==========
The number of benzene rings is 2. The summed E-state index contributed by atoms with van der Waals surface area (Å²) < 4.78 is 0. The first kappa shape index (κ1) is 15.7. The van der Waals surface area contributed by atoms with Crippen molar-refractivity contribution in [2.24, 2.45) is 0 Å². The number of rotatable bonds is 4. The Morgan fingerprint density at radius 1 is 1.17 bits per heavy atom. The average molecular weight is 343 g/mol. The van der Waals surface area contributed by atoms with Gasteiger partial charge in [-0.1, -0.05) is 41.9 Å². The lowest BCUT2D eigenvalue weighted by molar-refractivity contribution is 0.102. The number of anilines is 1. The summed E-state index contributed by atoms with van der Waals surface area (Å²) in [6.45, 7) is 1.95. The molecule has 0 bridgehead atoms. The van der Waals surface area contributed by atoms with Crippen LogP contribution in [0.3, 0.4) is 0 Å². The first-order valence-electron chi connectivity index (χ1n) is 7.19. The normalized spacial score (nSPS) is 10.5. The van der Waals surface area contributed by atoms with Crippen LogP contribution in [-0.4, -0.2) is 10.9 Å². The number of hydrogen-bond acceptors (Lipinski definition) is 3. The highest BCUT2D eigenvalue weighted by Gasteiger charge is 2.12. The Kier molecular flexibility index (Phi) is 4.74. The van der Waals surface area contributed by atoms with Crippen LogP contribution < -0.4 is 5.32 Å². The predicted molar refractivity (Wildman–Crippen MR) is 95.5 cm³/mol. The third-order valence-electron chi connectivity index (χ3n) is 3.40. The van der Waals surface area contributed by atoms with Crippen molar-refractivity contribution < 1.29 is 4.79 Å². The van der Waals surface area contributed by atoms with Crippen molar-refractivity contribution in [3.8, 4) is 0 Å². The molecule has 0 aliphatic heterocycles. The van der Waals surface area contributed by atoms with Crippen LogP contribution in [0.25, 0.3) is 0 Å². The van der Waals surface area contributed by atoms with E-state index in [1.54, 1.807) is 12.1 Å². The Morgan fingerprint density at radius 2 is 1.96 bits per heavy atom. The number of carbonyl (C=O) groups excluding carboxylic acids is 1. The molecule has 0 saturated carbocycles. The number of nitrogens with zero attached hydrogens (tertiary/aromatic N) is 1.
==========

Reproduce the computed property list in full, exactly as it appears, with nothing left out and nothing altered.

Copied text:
The number of benzene rings is 2. The summed E-state index contributed by atoms with van der Waals surface area (Å²) < 4.78 is 0. The first kappa shape index (κ1) is 15.7. The van der Waals surface area contributed by atoms with Crippen molar-refractivity contribution in [2.24, 2.45) is 0 Å². The number of rotatable bonds is 4. The Morgan fingerprint density at radius 1 is 1.17 bits per heavy atom. The average molecular weight is 343 g/mol. The van der Waals surface area contributed by atoms with Gasteiger partial charge in [-0.1, -0.05) is 41.9 Å². The lowest BCUT2D eigenvalue weighted by molar-refractivity contribution is 0.102. The number of anilines is 1. The summed E-state index contributed by atoms with van der Waals surface area (Å²) in [6.45, 7) is 1.95. The molecule has 0 bridgehead atoms. The van der Waals surface area contributed by atoms with Crippen LogP contribution in [0.3, 0.4) is 0 Å². The first-order valence-electron chi connectivity index (χ1n) is 7.19. The normalized spacial score (nSPS) is 10.5. The van der Waals surface area contributed by atoms with Crippen LogP contribution in [-0.4, -0.2) is 10.9 Å². The number of hydrogen-bond acceptors (Lipinski definition) is 3. The highest BCUT2D eigenvalue weighted by Gasteiger charge is 2.12. The Kier molecular flexibility index (Phi) is 4.74. The van der Waals surface area contributed by atoms with Crippen LogP contribution < -0.4 is 5.32 Å². The predicted molar refractivity (Wildman–Crippen MR) is 95.5 cm³/mol. The third-order valence-electron chi connectivity index (χ3n) is 3.40. The van der Waals surface area contributed by atoms with Crippen molar-refractivity contribution < 1.29 is 4.79 Å². The van der Waals surface area contributed by atoms with Crippen molar-refractivity contribution in [3.8, 4) is 0 Å². The molecule has 0 aliphatic heterocycles. The van der Waals surface area contributed by atoms with Crippen LogP contribution in [0.25, 0.3) is 0 Å². The van der Waals surface area contributed by atoms with E-state index in [1.54, 1.807) is 12.1 Å². The Morgan fingerprint density at radius 2 is 1.96 bits per heavy atom. The number of carbonyl (C=O) groups excluding carboxylic acids is 1. The molecule has 0 saturated carbocycles. The number of nitrogens with zero attached hydrogens (tertiary/aromatic N) is 1.